News

Resistance and Solidarity

I am happy to share two new prints—both are inspired by our dawning age of ungovernability. 

Both are on view in Social Energies, curated by Alice Wu, through March 10 at Legion, San Francisco.

Horoscopophilia
risograph print, 11×17 inches with 12 tearaway cards, signed and numbered edition of 70

Christine Wong Yap, Horoscopophilia, 2017.

Christine Wong Yap, Horoscopophilia, 2017.

Horoscopophilia is a broadside with 12 tearaway cards. It’s inspired by the Chinese zodiac and “the positive exercise of rights, capacities, and possibilities for action.”

For each card, I interpreted the strengths of a zodiac animal (for example, people born in the year of the snake are smart, dangerous) as an aspect of activism (“When it’s time, STRIKE!”). For one-player use, ask yourself the reflection question (“What is my source of power? How do I use it?”). For multi-player scenarios, pose the conversation question (“What could we accomplish if we joined forces?”)

Printed by Colpa Press, an artist-run press in San Francisco. Drawn and perforated in Queens, NY.

$10 each, available at Legion.

Fist Bump Bandanna
letterpress-printed linoleum on 100% cotton, 17×17 inches, edition of 20

Christine Wong Yap, Fist Bump Bandanna, 2016.

Christine Wong Yap, Fist Bump Bandanna, 2016.

Fist Bump Bandanna is inspired by the ideal of solidarity among all politically marginalized groups, and the ferocity of our people power and revolutionary love.

Curator Alice Wu and I are donating 50% of each $20 Fist Bump Bandanna sale to the Chinatown Progressive Association. They’re a non-profit organization based in San Francisco’s Chinatown since 1972. CPA “educates, organizes and empowers the low income and working class immigrant Chinese community in San Francisco to build collective power with other oppressed communities to demand better living and working conditions and justice for all people.” They are also a member organization of SF Rising, an alliance of multi-racial social justice organizations. I’m happy to support organizations like CPA, which have been empowering local communities from within for years.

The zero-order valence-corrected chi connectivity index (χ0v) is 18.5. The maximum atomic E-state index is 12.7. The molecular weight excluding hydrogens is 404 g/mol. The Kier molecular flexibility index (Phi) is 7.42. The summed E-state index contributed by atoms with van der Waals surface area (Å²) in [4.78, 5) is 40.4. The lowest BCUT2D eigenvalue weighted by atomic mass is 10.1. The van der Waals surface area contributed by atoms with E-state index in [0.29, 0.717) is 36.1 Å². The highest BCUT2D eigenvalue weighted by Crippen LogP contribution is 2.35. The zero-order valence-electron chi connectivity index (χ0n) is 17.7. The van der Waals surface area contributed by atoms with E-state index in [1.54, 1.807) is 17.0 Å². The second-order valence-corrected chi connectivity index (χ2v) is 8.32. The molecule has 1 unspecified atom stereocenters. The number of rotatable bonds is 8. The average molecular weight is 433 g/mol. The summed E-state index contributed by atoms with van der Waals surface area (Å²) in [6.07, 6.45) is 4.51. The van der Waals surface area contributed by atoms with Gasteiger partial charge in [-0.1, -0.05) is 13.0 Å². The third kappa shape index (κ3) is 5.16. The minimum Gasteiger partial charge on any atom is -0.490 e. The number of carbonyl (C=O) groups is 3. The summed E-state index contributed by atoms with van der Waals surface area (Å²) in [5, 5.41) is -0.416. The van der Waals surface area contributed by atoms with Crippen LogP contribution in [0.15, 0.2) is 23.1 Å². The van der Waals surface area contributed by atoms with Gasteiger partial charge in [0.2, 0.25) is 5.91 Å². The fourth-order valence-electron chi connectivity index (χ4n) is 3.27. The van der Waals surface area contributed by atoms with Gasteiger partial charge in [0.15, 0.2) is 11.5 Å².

Printed at the Center for Book Arts, NYC, with the support of a 2016 Workspace Artist-in-Residence Grant.

 

Limited edition. Only $20 each, available at Legion.

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News

2016 Holiday Sale

I’ve assembled some projects as gift sets this holiday season.

Thank you for your support. I’m a working artist, and I mostly engage with non-profit organizations. It’s been a pleasure to share my participatory projects over the past year. If you enjoy my work, consider giving or collecting one of these specially assembled sets, so I can keep making and sharing.

Payments are accepted through Paypal. Prices are listed for US shipping only. For international shipments or alternative payment methods, please email me.

Ways and Means Activity Kit
Set of 8 letterpress printed activities, plus bonus items

Ways and Means Activity Kit, 2016, letterpress prints with hot foil, pencils, crafting extras, dimensions variable.

Ways and Means Activity Kit, 2016, letterpress prints with hot foil, pencils, crafting extras, dimensions variable.

Get or give a set of 8 letterpress-printed activities to explore how we rely on and support each other. Cut and assemble linoleum prints to visualize your chains of cooperation. Set up a buddy system to reach goals with pledges and postcards. Draw a portrait of the friends and family who keep you afloat. Send a letter (four sheets of letter paper, including a bear with a top hat!) in a make-your-own envelope.

Also included are three hot-foil stamped Ways and Means pencils, a Ways and Means postcard, and a bell and ribbon (color may vary) to assemble your own Interdependence Door Charm.

The printing methods span hand-set lead type, hand-carved relief printing, pressure printing, polymer plate, and hot foil stamping. Printed by the artist on Vandercook presses at Kala Art Institute in Berkeley, CA and the Center for Book Arts, NYC. Learn more about the Ways and Means project. While the project was on exhibit last fall, individual activities were available on a limited, take-one basis; this set offers a chance to enjoy 8 activities at once.

Ways and Means Activity Kit
$45 + $10 shipping and handling via USPS Priority Mail 
PayPal

Ways and Means Decorative Pattern Postcards
Set of 10 blank cards